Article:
Plockton railway station

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Plockton National Rail
Scottish Gaelic: Am Ploc[1]
Plockton Railway Station. - geograph.org.uk - 234030.jpg
Plockton station
Location
Place Plockton
Local authority Highland
Coordinates 57°20′01″N 5°39′57″W / 57.3336°N 5.6659°W / 57.3336; -5.6659Coordinates: 57°20′01″N 5°39′57″W / 57.3336°N 5.6659°W / 57.3336; -5.6659
Grid reference NG794329
Operations
Station code PLK
Managed by Abellio ScotRail
Number of platforms 1
Live arrivals/departures, station information and onward connections
from National Rail Enquiries
Annual rail passenger usage*
2012/13 Decrease 12,886
2013/14 Increase 13,876
2014/15 Decrease 12,826
2015/16 Decrease 11,574
2016/17 Decrease 9,998
History
Original company Highland Railway
Pre-grouping Highland Railway
Post-grouping LMSR
2 November 1897[2] Opened
National RailUK railway stations
A B C D E F G H I J K L M N O P Q R S T U V W X Y Z
* Annual estimated passenger usage based on sales of tickets in stated financial year(s) which end or originate at Plockton from Office of Rail and Road statistics. Methodology may vary year on year.
170433 at Edinburgh Waverley.JPG UK Railways portal

Plockton railway station is a railway station on the Kyle of Lochalsh Line, serving the village of Plockton in the Highlands, north-west Scotland. The station is now unstaffed.

The station is 58 miles 22 chains (93.8 km) from Dingwall, and has a single platform which is long enough for a six-coach train.[3]

History[edit]

The station was built by the Kyle of Lochalsh Extension (Highland Railway) between Stromeferry and Kyle of Lochalsh, opening on 2 November 1897.[4]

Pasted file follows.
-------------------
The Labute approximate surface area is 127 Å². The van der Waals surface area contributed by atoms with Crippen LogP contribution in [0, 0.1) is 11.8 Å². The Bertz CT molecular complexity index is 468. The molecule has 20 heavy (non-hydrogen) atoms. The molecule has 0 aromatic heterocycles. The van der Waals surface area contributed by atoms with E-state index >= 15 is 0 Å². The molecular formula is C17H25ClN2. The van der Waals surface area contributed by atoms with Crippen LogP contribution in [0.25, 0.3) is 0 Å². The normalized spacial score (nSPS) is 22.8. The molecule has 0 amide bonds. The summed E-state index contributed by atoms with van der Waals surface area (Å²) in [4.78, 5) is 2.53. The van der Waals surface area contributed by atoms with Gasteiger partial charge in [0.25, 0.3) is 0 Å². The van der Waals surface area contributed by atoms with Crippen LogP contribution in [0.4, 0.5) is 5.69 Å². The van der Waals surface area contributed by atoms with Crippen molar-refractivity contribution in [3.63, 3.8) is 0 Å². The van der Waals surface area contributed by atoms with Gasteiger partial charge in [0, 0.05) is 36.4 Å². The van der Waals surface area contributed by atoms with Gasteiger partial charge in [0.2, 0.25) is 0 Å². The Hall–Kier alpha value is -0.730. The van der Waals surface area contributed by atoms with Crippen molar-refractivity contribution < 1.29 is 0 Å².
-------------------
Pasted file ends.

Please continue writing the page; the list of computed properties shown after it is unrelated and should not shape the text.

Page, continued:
The station building was built by the Highland Railway, and designed by engineer Murdoch Paterson. It was B-listed by Historic Scotland in 1986.[5] The building was occupied by a restaurant named "Off The Rails" however it is no longer in business as a restaurant. The building was completely renovated during 2009/2010 and is now a privately owned self-catering holiday cottage.

Services[edit]

Four trains each way call on weekdays/Saturdays and one each all year on Sundays, plus a second from May to late September only.[6]

Preceding station National Rail National Rail Following station
Duncraig   Abellio ScotRail
Kyle of Lochalsh Line
  Duirinish

References[edit]

  1. ^ Brailsford 2017, Gaelic/English Station Index.
  2. ^ Butt 1995, p. 186.
  3. ^ Brailsford 2017, map 22D.
  4. ^ "Railways in the Western Highlands. Opening of New Kyle Extension". Glasgow Herald. British Newspaper Archive. 3 November 1897. Retrieved 15 August 2016 – via British Newspaper Archive. (Subscription required (help)). 
  5. ^ [1]
  6. ^ GB eNRT May 2016 Edition, Table 239

Sources[edit]

  • Brailsford, Martyn, ed. (December 2017) [1987]. Railway Track Diagrams 1: Scotland & Isle of Man (6th ed.). Frome: Trackmaps. ISBN 978-0-9549866-9-8. 
  • Butt, R. V. J. (1995). The Directory of Railway Stations: details every public and private passenger station, halt, platform and stopping place, past and present (1st ed.). Sparkford: Patrick Stephens Ltd. ISBN 978-1-85260-508-7. OCLC 60251199.